Tag Archives: red army

this day in the yesteryear: Victory Day (1945)


Victory Day (1945)

Still celebrated in most of the Soviet successor states, Victory Day marks Nazi Germany‘s capitulation to the USSR in WWII. Signed on the evening of May 8, 1945—May 9 in Moscow’s time zone—the surrender followed Germany’s initial capitulation to the Allies. When the first surrender document was being signed, only one Soviet representative was present, and he had no instructions from Moscow nor any means of immediate contact with Soviet leaders. Was he punished or lauded for deciding to sign it? More… Discuss

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Today In History. What Happened This Day In History


Today In History. What Happened This Day In History

A chronological timetable of historical events that occurred on this day in history. Historical facts of the day in the areas of military, politics, science, music, sports, arts, entertainment and more. Discover what happened today in history.

February 9

1567   Lord Darnley, the second husband of Mary, Queen of Scots, is murdered his sick-bed in a house in Edinburgh when the house blows up.
1799   The USS Constellation captures the French frigate Insurgente off the West Indies.
1825   The House of Representatives elects John Quincy Adams, sixth U.S. President.
1861   Jefferson F. Davis is elected president of the Confederate States of America.
1864   Union General George Armstrong Custer marries Elizabeth Bacon in their hometown of Monroe, Mich.
1904   Japanese troops land near Seoul, Korea, after disabling two Russian cruisers.
1909   France agrees to recognize German economic interests in Morocco in exchange for political supremacy.
1916   Conscription begins in Great Britain as the Military Service Act becomes effective.
1922   The U.S. Congress establishes the World War Foreign Debt Commission.
1942   Chiang Kai-shek meets with Sir Stafford Cripps, the British viceroy in India.
1943   The Red Army takes back Kursk 15 months after it fell to the Germans.
1946   Stalin announces the new five-year plan for the Soviet Union, calling for production boosts of 50 percent.
1951   Actress Greta Garbo gets U.S. citizenship.
1953   The French destroy six Viet Minh war factories hidden in the jungles of Vietnam.
1964   The U.S. embassy in Moscow is stoned by Chinese and Vietnamese students.
1978   Canada expels 11 Soviets in spying case.
1994   Nelson Mandela becomes the first black president of South Africa.
Born on February 9
1773   William Henry Harrison, ninth U.S. President and the first to die in office.
1814   Samuel Tilden, philanthropist.
1819   Lydia E. Pinkham, patent-medicine maker and entrepeneur.
1846   William Maybach, German engineer, designed the first Mercedes automobile.
1871   Howard T. Ricketts, pathologist.
1874   Amy Lowell, poet.
1880   James Stephens, Irish writer (The Charwoman’s Daughter, The Crock of Gold).
1909   Dean Rusk, Secretary of State under presidents John F. Kennedy and Lyndon B. Johnson.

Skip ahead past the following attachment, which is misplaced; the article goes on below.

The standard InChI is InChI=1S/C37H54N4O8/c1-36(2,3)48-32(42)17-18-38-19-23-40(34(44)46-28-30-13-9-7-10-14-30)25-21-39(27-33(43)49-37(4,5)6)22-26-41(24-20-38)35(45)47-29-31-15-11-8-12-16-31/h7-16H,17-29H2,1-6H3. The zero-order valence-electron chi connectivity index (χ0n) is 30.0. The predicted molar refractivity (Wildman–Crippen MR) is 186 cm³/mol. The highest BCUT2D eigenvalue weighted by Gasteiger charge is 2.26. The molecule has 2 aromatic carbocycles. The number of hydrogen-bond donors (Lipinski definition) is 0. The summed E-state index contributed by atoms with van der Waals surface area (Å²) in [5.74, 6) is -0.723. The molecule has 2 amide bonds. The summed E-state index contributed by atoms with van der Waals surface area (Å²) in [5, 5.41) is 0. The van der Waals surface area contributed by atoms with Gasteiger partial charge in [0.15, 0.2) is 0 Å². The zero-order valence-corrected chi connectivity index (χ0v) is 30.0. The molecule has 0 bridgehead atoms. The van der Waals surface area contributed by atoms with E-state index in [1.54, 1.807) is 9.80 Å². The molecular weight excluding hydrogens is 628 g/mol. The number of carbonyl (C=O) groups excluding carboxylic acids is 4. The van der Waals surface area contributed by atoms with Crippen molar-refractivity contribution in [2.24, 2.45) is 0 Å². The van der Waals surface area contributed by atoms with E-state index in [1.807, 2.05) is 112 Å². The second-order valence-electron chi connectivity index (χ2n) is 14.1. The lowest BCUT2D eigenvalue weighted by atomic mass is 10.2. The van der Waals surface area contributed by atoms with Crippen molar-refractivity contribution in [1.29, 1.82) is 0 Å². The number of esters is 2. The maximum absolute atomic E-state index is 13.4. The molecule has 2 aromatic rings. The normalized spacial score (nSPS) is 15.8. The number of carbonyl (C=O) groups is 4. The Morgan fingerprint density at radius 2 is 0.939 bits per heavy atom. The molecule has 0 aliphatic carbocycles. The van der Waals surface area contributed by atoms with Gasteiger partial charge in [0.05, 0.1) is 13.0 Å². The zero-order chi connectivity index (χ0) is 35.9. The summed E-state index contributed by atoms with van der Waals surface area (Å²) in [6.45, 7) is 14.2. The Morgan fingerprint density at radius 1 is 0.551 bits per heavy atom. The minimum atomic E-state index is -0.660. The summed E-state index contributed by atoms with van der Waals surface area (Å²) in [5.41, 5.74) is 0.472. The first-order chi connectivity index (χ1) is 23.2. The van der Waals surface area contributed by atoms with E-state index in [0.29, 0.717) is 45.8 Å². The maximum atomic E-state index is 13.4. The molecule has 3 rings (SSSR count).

1923   Brendan Behan, Irish playwright and poet (The Hostage, The Quare Fellow).
1944   Alice Walker, Pulitzer prize winning author (The Color Purple).

– See more at: http://www.historynet.com/today-in-history#sthash.EIt8nuuR.dpuf

Make Music Part of Your Life Series: Bartered Bride Blachut Cervinková Ancerl Prague Radio Symphony Orchestra 1947


[youtube.com/watch?v=iSDlIbTy5_Y&list=TL-MtFaNsE4LDiEQB1T4YjN0wYqSuNH_iQ]

Bartered Bride Prodaná nevěsta Karel Ancerl

Prague Radio Symphony Orchestra 1947

Jenik – Beno Blachut
Marenka – Ludmila Cervinková
Krusina – Ladislav Mraz
Ludmilla – Jarmila Palivcova
Micha – Josef Heriban
Hata – Vera Krilová
Vasek – Rudolf Vonásek
Kecal – Karel Kalas
Circus master – Bohumir Vich
Esmeralda – Jarmilla Pechová
Indian – Jan Soumar
Smetana

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THIS DAY IN THE YESTERYEAR: AUSCHWITZ IS LIBERATED (1945)


Auschwitz Is Liberated (1945)

During the implementation of Nazi Germany’s Final Solution, between 1.1 million and 1.5 million people, more than 90% of them Jews, were tortured, starved, and murdered at Auschwitz in southern Poland. The Third Reich’s largest death camp network, it consisted of three main camps and dozens of satellite camps. Soviet troops liberated Auschwitz on January 27, 1945, a day that is now commemorated as International Holocaust Remembrance Day. How had the Nazis tried to cover up their crimes there? More… Discuss

 

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THE 26 BAKU COMMISSARS


The 26 Baku Commissars

In 1920, Azerbaijan was taken by the Red Army and made into a Soviet republic. However, for a brief time before that, it had been an independent country. During that time, the 26 Baku Commissars—a group of Bolsheviks who tried to set up a Soviet government in the Azerbaijani capital of Baku—were executed after their attempt at imposing Soviet rule in Azerbaijan failed. Curiously, when their remains were exhumed in 2009, some of the Commissars were missing. Who might have escaped? More… Discuss

 

THE WHITE MOVEMENT


The White Movement

The Bolshevik-backed Red Army, formed in the aftermath of the 1917 Russian Revolution, was named for the traditional color of the workers’ movement. After the subsequent Russian Civil War resolved in favor of the Bolsheviks and the Red Army, the iconic red flag of the USSR, identified with Communism, was adopted. Fighting against the Bolsheviks in the Revolution, and against the Red Army in the Civil War, was a movement named for a different color—the White Movement. Why white? More… Discuss